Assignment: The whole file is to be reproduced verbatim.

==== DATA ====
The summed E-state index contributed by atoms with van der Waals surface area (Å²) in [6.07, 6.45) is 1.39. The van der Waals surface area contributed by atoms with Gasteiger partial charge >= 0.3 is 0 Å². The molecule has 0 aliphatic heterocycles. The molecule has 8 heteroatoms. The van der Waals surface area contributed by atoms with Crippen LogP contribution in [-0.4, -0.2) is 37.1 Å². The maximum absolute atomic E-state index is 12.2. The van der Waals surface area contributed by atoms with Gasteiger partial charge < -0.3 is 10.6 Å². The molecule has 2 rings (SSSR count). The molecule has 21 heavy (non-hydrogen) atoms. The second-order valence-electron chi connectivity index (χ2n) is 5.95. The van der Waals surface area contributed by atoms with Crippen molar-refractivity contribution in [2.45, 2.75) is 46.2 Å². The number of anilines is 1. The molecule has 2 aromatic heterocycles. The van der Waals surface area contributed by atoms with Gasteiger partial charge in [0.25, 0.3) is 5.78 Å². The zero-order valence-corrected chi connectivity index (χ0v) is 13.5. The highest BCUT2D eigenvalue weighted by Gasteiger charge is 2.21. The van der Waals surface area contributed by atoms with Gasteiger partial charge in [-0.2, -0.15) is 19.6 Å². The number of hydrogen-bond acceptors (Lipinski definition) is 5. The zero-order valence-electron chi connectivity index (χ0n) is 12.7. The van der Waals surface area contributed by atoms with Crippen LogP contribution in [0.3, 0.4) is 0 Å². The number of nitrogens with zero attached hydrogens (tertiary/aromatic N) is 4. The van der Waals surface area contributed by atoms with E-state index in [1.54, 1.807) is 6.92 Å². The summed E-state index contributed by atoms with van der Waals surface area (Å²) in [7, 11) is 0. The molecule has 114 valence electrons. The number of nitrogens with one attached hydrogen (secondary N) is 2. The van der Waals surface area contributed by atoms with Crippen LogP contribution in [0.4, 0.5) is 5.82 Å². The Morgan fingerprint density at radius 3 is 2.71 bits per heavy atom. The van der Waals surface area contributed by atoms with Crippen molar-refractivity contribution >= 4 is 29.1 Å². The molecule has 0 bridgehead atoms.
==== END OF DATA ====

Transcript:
The summed E-state index contributed by atoms with van der Waals surface area (Å²) in [6.07, 6.45) is 1.39. The van der Waals surface area contributed by atoms with Gasteiger partial charge >= 0.3 is 0 Å². The molecule has 0 aliphatic heterocycles. The molecule has 8 heteroatoms. The van der Waals surface area contributed by atoms with Crippen LogP contribution in [-0.4, -0.2) is 37.1 Å². The maximum absolute atomic E-state index is 12.2. The van der Waals surface area contributed by atoms with Gasteiger partial charge < -0.3 is 10.6 Å². The molecule has 2 rings (SSSR count). The molecule has 21 heavy (non-hydrogen) atoms. The second-order valence-electron chi connectivity index (χ2n) is 5.95. The van der Waals surface area contributed by atoms with Crippen molar-refractivity contribution in [2.45, 2.75) is 46.2 Å². The number of anilines is 1. The molecule has 2 aromatic heterocycles. The van der Waals surface area contributed by atoms with Gasteiger partial charge in [0.25, 0.3) is 5.78 Å². The zero-order valence-corrected chi connectivity index (χ0v) is 13.5. The highest BCUT2D eigenvalue weighted by Gasteiger charge is 2.21. The van der Waals surface area contributed by atoms with Gasteiger partial charge in [-0.2, -0.15) is 19.6 Å². The number of hydrogen-bond acceptors (Lipinski definition) is 5. The zero-order valence-electron chi connectivity index (χ0n) is 12.7. The van der Waals surface area contributed by atoms with Crippen LogP contribution in [0.3, 0.4) is 0 Å². The number of nitrogens with zero attached hydrogens (tertiary/aromatic N) is 4. The van der Waals surface area contributed by atoms with E-state index in [1.54, 1.807) is 6.92 Å². The summed E-state index contributed by atoms with van der Waals surface area (Å²) in [7, 11) is 0. The molecule has 114 valence electrons. The number of nitrogens with one attached hydrogen (secondary N) is 2. The van der Waals surface area contributed by atoms with Crippen LogP contribution in [0.4, 0.5) is 5.82 Å². The Morgan fingerprint density at radius 3 is 2.71 bits per heavy atom. The van der Waals surface area contributed by atoms with Crippen molar-refractivity contribution >= 4 is 29.1 Å². The molecule has 0 bridgehead atoms.